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Purple Hearts for PTSD? Report from Congressional Research Service


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Not that anyone has asked but... I don't like it.

I am a combat veteran.

I do not have a Purple Heart and I do not want one. (Not to imply that I disrespect this award because I hold it in high regard).

I am a disabled veteran.

My disability is related to my combat experience and is not PTSD.

PTSD ruined my best friend's life following Vietnam.

I am a retiree of the US Army (28 years but who's counting).

I know of people (by their own admission) who have been coached as to what to say to the Veterans' Administration in order to be compensated for PTSD.

VA compensation for disabilities related to PTSD should suffice.

The Purple Heart should be sustained as an award for combat wounds.

If the Armed Forces begin awards for PTSD they will be (without necessary expertise in my opinion) making eligibility determinations for the VA - a really bad idea. As it is, the VA is subjuct to fraudulent claims for PTSD and this will not help.

Let the VA do its job to the best of its ability and where compensation is awarded, that is symbolic of a grateful nation.

We need not sully a proud decoration and its recipients with this proposal.

Two cents for what it is worth.

Edited by W McSwiggan
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I am against it as well, and for some of the reasons that the Col stated.

There are special benefits for those who are war wounded, and I can foresee a flood of those faking the condition in order to fraudulantly obtain the additional benefits that come with being award the Purple Heart(employment points and etc). The VA does take care of those who are disabled with PTSD, and I am glad to see that. PTSD is very real and can be a very debilitating condition, however, I do not agree with a Purple Heart being awarded for it.

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This is just another example of the US Congress sticking their nose where it does not belong. They spend more time doing what they should not be doing, rather then what they should be doing. Very, very few members of Congress have worn the uniform of America so what could they know. The entire issue of PTSD grew out of the Vietnam War. For anyone who wants to know the real story of PTSD from the Vietnam era you must read the book "Stolen Valor".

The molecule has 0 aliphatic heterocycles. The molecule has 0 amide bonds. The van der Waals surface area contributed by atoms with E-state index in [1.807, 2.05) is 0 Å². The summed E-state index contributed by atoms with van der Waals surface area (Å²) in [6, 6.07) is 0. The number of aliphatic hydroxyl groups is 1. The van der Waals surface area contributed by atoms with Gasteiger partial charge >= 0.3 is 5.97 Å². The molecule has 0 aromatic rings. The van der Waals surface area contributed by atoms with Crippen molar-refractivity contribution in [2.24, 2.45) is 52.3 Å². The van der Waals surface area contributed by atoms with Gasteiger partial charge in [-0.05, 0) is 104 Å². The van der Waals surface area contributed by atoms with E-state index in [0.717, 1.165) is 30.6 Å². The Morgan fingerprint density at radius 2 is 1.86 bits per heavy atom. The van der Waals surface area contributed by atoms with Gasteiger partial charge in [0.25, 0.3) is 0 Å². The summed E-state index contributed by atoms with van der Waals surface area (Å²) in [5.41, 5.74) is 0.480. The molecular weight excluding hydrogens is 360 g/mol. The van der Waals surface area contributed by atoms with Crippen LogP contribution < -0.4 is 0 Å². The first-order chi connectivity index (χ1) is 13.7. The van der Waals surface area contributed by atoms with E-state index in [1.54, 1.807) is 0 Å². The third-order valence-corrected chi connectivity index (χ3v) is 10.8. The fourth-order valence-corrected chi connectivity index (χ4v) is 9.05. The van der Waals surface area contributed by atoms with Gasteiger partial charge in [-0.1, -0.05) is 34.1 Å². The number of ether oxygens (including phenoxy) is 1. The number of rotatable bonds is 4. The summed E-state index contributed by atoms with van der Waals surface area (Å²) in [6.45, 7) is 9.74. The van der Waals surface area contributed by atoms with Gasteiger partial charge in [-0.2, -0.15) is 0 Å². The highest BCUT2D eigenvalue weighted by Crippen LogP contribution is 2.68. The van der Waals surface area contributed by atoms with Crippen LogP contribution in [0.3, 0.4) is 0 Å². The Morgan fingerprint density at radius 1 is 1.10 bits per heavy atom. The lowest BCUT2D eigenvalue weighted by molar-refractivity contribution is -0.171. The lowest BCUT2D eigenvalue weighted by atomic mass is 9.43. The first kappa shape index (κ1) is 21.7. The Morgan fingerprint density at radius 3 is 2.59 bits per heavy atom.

Edited by Paul C
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  • 3 weeks later...

I think it should be for wounds recieved.

There is however one thing to take into account.

I read an interesting article that The new Generation (post 9/11) have issues that the older Generation never had to deal with. It has a lot to do with Modern Body Armour, Helmets etc.

Whereas an Older generation guy would have an explosion go off near him, would get some concussion/Shock and a shell splinter... go to hospital for a month or two then come back fresh and ready to fight.... the modern generation are sometimes next to 2 or 3 or 4 or 5 explosions over a period of months, suffer the concussion/Shock a number of times... but are saved "bleeding wounds" due to body armour... and as a result never leave the unit.

This means they will be a generation that suffers more brain and psychological damage than the older generation.

I dont know how to factor that into the equation, but it needs to be kept in the back of your head.

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